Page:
Total Quality Management (TQM)
TQM is a proven method that is often utilized to ensure effective collaboration, improve work quality, achieve business objectives, and reduce overall costs. The fundamental principles of TQM include:
- Customer focus.
- Employee involvement.
- Process centering.
- Integrated system.
- A systematic and strategic approach.
- Fact-based decision-making.
- Strong communication.
- Continuous improvement.
In addition to the above principles, TQM includes inspection and test plans that establish the frequency of inspections for disciplines that will occur throughout the construction process. Implementing the concept of TQM from pre-contract through project completion can greatly reduce quality risks in capital projects. Contractors should employ TQM across the entire organization, including all teams, departments, and functions that are engaged in quality management to ensure cohesion and consistency.
Quality Assurance and Quality Control
The standard for project quality should be defined early on and must be properly monitored and managed during project execution. To ensure the established level of quality is maintained, contractors should follow proven procedures for quality assurance to produce detailed specifications for inspections and proper documentation. Depending on the specified degree of quality, such inspections may need to occur on a more frequent basis.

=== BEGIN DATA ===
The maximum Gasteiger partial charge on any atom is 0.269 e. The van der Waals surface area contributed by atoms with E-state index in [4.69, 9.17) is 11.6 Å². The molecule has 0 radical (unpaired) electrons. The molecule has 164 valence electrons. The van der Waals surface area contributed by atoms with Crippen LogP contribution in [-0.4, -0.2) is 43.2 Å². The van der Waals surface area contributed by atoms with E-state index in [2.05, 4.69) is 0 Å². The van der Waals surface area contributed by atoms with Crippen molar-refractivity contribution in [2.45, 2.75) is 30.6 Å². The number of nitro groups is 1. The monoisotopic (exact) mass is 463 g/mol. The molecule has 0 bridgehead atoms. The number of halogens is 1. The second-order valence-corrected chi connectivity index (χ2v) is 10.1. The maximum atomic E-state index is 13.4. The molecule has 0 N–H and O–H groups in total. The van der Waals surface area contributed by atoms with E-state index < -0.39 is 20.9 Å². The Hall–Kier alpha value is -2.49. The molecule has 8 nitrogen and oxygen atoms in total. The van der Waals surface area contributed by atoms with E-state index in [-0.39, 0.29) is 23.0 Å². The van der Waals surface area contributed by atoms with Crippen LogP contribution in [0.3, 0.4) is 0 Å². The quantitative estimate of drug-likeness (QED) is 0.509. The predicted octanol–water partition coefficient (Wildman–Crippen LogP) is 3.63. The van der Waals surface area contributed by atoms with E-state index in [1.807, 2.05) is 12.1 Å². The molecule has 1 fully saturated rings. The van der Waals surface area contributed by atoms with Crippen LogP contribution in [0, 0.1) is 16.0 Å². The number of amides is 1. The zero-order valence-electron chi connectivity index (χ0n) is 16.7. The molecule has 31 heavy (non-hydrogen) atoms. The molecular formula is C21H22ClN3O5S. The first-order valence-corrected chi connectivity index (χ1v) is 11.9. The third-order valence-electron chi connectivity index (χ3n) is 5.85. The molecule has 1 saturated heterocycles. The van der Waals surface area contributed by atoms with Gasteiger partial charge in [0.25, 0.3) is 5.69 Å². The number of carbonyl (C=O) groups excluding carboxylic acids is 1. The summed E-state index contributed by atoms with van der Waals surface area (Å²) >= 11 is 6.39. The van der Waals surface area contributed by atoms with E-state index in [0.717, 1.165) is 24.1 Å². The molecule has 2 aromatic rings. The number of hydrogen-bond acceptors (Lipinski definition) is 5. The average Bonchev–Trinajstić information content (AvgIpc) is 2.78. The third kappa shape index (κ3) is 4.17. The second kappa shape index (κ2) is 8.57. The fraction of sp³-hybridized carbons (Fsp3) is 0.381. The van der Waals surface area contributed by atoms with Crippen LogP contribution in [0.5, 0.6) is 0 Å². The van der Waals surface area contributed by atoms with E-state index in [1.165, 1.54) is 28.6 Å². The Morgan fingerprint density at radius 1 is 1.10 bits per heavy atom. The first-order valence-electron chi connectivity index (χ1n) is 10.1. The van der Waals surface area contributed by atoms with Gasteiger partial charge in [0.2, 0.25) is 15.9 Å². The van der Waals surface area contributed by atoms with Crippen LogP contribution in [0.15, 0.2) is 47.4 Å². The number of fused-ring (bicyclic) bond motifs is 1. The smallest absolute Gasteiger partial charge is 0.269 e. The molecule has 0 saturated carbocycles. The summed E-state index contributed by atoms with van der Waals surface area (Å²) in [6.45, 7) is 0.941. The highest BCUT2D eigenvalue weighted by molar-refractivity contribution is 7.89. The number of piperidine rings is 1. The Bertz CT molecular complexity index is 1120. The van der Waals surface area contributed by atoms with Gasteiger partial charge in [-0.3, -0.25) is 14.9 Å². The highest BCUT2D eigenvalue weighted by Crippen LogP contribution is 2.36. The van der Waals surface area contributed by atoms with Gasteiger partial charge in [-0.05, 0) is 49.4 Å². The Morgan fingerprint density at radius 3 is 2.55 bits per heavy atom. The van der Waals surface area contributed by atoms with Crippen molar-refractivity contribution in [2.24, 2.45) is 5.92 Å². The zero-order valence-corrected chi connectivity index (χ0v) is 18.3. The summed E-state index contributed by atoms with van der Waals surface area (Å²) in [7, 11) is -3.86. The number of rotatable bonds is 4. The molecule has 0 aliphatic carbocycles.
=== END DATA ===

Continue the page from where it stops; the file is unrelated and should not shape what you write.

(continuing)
Quality control throughout construction should be clear and well-documented. This documentation may include how quality standards will be achieved and maintained as well as who is responsible for meeting such standards. This documentation produces the foundation for procedures and processes that ensure the completed project is consistent with the predetermined standard of quality.
Communication and Quality Alignment
Communication between all teams, project owners, and stakeholders is critical for managing quality risks in construction. Contractors who place focus on superior communication and collaboration across all teams are often better aligned and more capable of maintaining quality. Including quality planning in kickoff meetings enables alignment and communication regarding project scope, inspection and test plan specifications, and execution plans for quality execution across all teams and disciplines.
Additional Considerations and Best Practices
Beyond the above best practices, other considerations that can improve quality management include:
- Hiring multi-disciplinary inspectors to ensure quality inspectors have an understanding of the full scope of project requirements.
- Working with trusted vendors and suppliers.
- Preventing scope growth through strong work processes and project controls, as scope growth may impact overall project quality.
The H+M Focus on TQM, Work Processes, and Continuous Improvement
At H+M Industrial, we are committed to providing superior quality through all project stages to meet your standards. We employ TQM with a strong focus on work processes and continuous improvement within our organization and across all employees.